• An upper threshold for standardised departures of inputs (stage) and outputs (discharge) from their corresponding mean values (the acceptable threshold corresponds to a significance level α5).
  • An upper threshold b6 for the number of clusters.
  • The known outliers and breakpoints.
It should be noted that Equation (1) puts emphasis on the number of outliers. That is, among two consistent solutions (He(Δ) ≠ 0), the solution with the fewer outliers results in a greater value of Equation (1) (the greater the better).
A blackboard system [22] is employed to maximise Equation (1). Blackboard systems are based on knowledge sources to transform the system state (the partitioning of stage–discharge measurements). The knowledge sources are organised in a list of strategies of transformation and the preconditions for their application. The strategies employed by PINAX are displayed in Figure 5 of [12].

2.2. The Machine Learning Approach

2.2.1. Data Clustering and Filtering

Initially, we investigated whether a machine learning clustering method can be used instead of the knowledge sources of PINAX for the grouping and filtering of the available measurements. For this reason, 10 clustering methods were assessed on a dataset of real-world measurements (stage–discharge measurements of Sakoulevas River in Western Macedonia, Greece). The code used for this comparison was based on the code found in [23].
The dataset included 78 stage–discharge measurements. Each measurement corresponds to a 3D point of which the coordinates are the time, the stage, and the discharge. The time was encoded employing the MS Excel date format [24]. The stage and discharge were logarithmised. All coordinates were normalised with the z-score normalisation [25]. The results of the 10 clustering methods are displayed in Figure A1 and Figure A2. According to these figures, DBSCAN achieved the best performance.
Density-based spatial clustering of applications with noise (DBSCAN) is a non-parametric algorithm [26]. DBSCAN can discover clusters with arbitrary shape and is robust to outliers [27]. The algorithm of DBSCAN is quite simple. The points of an n-dimensional space are grouped into groups according to their spatial distribution. Assume the k points pi, i = 1…k. The algorithm has two parameters: the distance ε, which defines the neighbourhood of each point, and a threshold m corresponding to the minimum number of points within the neighbourhood of a point pi. The points with at least m points within their neighbourhood are called core points. A point pi+1 which is within the neighbourhood of the core point pi but has less than m points within its neighbourhood is called directly reachable from core points. A point that has no neighbours is an outlier (Figure 1).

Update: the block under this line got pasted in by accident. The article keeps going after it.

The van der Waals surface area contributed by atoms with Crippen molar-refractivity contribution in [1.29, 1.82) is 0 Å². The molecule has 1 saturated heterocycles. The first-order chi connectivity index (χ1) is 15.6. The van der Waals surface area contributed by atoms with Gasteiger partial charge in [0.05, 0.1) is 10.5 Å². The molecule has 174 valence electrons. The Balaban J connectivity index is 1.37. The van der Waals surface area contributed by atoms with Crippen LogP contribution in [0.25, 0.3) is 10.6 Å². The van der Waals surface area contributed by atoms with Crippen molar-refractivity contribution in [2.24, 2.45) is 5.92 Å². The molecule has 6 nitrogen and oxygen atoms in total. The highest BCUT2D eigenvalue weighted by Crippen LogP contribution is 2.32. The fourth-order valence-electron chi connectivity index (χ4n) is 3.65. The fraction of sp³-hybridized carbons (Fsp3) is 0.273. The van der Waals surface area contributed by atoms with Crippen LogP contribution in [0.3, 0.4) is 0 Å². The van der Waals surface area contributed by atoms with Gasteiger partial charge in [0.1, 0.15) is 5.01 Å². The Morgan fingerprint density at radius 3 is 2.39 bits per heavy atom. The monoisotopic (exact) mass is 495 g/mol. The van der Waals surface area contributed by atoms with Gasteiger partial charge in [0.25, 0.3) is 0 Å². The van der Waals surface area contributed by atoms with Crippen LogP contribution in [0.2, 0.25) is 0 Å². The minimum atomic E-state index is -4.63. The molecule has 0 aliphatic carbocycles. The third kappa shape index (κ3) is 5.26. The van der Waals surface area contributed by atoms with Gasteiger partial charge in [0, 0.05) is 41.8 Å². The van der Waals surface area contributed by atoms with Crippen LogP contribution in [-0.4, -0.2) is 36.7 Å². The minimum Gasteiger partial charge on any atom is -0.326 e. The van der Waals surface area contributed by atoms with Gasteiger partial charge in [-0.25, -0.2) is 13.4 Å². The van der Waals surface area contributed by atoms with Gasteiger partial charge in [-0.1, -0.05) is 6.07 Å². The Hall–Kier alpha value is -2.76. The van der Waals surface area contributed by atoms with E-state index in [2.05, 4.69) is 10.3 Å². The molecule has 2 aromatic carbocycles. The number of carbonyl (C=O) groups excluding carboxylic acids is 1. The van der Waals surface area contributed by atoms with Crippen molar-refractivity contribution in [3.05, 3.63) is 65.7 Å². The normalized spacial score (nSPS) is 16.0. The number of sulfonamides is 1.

According to the previous, DBSCAN has two parameters, m and ε. The threshold m was kept equal to 6 according to the ISO Standard 1100 for the determination of stage–discharge relationships [28]. Coincidently, this is equal to the recommended m value for applying DBSCAN to a 3-dimensional space (twice the dimensions) [29]. The parameter ε was manually calibrated. We started from 1, then tried the values 0.5 and 1.5. After finding the direction that improved the performance, we repeatedly tried the ε value in the middle of the best pair of ε values of the previous try. Best ε was found to be 0.69 for the Sakoulavas River case study.

2.2.2. Approximate the Rating Curve with MLP

In this study we assume the existence of a stage–discharge relationship valid for all time instances, which is described by Equation (2).
Qt = F(St, t),
where Qt is the discharge at time step t, St is the stage measurement at time step t, and F is the stage–discharge relationship.
To approximate F, various machine learning approaches can be used for the regression. SVR is a good option for low-dimensional problems but needs specific approaches to deal with high-dimensional problems [30]. On the other hand, MLPs have been proven a good choice in hydrological applications of synthetic time series analysis [31] and approximation of model errors [32]. For this reason, the MLP approach was selected to approximate the time-variant stage–discharge relationship, i.e., the F of Equation (2).
The concept of this approach is to train an MLP with (Qt, St) pairs, i.e., stage and discharge measurements, and then to apply it, as a representative of Equation (2), with the regularly recorded stage measurements to obtain the corresponding discharge. Though this MLP could be applied at times beyond the period of available discharge measurements, its reliability will be reduced since it will not have access to any information regarding the succeeding changes in the cross-section shape.